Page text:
Why? This is often because high earners are also in large amounts of debt. It’s also because many fall into the trap of the infamous lifestyle inflation: “I earn more so I should be able to spend more”.
There are a few reasons this happens:
Lifestyle inflation encourages high earners to have large obligations. Next thing you know, you’re spending one-third of your income on a house and another third on your car — does that make you wealthy?
The Federal Reserve estimates that Americans save 8.1% of their income. That is too low for any income level; no matter what your salary is, saving, budgeting and having an emergency fund should be an essential part of your financial management. Once again, someone who earns $60k per year and saves $10k is increasing their wealth at a higher rate than someone who earns $250k and spends every dollar.
Understanding what lifestyle inflation is and how to manage it means you won’t fall into the trap of being a “poor” high-income professional.
The last but the most important reason high earners need help with money management is the lack of financial education available specifically for them. There is already a huge lack of financial education for people of all income levels — but the resources that are there rarely cater to high-income professionals.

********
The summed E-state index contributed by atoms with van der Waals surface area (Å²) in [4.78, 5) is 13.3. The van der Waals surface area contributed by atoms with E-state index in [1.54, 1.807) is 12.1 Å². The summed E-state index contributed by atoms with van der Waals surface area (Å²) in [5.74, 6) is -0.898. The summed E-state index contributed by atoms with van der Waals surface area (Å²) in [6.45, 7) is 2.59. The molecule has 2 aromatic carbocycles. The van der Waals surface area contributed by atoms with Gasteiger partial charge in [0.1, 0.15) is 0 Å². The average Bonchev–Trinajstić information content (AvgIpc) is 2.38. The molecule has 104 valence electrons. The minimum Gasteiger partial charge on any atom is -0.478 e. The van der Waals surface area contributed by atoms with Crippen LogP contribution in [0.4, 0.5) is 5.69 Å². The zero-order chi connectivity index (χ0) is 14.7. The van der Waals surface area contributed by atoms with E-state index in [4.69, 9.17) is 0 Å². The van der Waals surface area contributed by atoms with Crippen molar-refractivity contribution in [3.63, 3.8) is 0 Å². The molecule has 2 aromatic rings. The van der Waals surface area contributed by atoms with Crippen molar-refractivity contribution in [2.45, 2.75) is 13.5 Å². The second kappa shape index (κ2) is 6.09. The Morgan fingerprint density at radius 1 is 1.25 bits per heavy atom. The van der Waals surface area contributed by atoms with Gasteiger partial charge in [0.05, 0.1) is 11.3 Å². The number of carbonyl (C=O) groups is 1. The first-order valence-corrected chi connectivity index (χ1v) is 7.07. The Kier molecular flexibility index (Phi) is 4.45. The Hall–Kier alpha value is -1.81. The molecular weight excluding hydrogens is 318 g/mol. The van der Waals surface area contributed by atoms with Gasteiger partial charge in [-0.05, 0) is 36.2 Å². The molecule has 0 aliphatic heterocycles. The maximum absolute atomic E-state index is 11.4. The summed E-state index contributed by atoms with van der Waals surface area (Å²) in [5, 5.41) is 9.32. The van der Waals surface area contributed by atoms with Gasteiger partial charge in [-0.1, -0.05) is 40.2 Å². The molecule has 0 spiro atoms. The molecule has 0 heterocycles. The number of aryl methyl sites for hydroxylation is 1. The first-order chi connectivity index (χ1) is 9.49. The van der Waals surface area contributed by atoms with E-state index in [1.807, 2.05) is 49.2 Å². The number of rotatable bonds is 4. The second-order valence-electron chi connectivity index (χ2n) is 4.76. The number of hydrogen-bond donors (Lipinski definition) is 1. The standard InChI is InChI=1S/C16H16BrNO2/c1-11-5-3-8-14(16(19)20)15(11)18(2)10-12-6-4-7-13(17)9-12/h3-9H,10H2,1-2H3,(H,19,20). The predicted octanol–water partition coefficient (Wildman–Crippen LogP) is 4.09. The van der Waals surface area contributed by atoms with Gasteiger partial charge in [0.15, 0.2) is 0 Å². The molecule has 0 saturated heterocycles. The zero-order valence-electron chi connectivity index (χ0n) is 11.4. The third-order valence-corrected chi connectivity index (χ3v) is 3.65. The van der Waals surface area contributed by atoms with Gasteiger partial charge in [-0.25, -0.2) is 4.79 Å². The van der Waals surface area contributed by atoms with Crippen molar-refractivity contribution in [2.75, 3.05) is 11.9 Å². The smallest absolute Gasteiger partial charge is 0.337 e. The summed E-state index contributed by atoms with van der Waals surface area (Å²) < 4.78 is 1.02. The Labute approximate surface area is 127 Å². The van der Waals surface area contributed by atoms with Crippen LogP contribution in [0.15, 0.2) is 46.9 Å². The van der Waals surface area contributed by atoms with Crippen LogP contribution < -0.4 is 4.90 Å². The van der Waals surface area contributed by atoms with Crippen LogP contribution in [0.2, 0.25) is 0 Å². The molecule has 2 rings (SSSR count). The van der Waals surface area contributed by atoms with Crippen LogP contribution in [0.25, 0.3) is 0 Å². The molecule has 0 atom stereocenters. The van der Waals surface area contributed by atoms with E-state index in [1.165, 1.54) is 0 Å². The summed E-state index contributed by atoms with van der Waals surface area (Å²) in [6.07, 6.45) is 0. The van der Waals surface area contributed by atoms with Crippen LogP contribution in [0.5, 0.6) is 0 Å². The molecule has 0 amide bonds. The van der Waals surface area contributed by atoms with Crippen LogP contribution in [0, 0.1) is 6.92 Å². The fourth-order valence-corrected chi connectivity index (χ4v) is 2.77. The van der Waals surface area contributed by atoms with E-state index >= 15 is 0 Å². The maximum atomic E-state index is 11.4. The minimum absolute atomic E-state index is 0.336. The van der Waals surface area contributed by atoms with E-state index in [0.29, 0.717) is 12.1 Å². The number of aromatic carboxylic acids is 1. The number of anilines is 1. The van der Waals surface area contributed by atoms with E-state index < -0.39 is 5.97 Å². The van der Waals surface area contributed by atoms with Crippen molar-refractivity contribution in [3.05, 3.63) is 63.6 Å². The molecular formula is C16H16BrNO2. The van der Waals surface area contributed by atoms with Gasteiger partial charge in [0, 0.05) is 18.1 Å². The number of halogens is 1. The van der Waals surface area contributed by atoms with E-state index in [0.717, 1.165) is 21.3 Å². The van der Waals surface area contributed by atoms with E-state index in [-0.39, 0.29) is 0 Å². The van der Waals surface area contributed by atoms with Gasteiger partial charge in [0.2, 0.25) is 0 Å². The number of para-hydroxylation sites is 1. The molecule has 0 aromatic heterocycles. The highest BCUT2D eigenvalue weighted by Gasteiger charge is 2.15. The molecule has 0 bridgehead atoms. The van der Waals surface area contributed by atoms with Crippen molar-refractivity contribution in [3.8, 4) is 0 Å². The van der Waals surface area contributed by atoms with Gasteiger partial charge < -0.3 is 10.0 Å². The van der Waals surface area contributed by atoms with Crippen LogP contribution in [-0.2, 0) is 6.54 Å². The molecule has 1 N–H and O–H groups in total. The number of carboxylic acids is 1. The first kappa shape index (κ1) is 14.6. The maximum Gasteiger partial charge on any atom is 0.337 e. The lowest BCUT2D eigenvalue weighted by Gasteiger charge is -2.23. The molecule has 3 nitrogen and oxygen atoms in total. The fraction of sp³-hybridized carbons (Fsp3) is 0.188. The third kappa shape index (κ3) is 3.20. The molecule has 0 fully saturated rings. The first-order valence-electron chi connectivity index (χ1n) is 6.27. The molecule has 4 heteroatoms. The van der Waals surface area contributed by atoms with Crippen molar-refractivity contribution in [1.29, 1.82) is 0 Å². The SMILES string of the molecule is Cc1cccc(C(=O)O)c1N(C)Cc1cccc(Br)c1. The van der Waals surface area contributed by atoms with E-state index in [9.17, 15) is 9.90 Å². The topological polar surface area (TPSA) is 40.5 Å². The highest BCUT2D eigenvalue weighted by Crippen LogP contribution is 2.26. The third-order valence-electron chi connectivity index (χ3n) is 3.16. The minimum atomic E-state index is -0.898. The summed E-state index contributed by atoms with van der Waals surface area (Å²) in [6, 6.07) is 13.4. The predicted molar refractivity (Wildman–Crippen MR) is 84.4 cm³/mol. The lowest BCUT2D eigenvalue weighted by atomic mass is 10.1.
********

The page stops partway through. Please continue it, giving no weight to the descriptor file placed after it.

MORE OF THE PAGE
This may not seem like a big deal to others, but unfortunately, a lack of education usually means that doctors, lawyers and engineers are targets for scammers and snake-oil salesmen. This leads to situations where well-meaning doctors are paying over 1% in mutual-fund fees, getting a low return on their investment and buying dodgy insurance products that are designed to steal their money.
A lack of education also leads to high earners getting into a huge amount of debt. With college tuition prices ballooning and students earning an income later on in life, many high earners leave school with over $500k in debt. Even if your first job earns you $200k per year, a $500k student loan debt repayment program can take decades to pay off. Many young students require education on how to fund college tuition and how to take advantage of forgiveness programs.
Everyone needs help managing their money, and that’s including high earners. Complex tax calculations, high student loan debt and predatory “financial advisors” put high earners in just as much risk. We believe there is a large gap in financial services for high earners; many are quick to think that the high earners don’t need help, but here at Unifimoney we know that this is not the case. That’s why we are building a bank account to help you spend, save, and invest effortlessly.
Are you a high-income professional who wants a genuinely better bank account? Join the Unifimoney waitlist below!
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The above does NOT constitute an offer, solicitation of an offer, nor advice to buy or sell specific securities. The opinions listed above are not the opinions of Unifimoney Inc. or Unifimoney RIA, Inc. but represent the opinions of independent contributors. These contributors may or may not hold positions in the stocks discussed. Investors should always independently research any stocks listed and form their own opinions, while recognizing that any investments made may lose value, are not bank guaranteed and are not FDIC insured.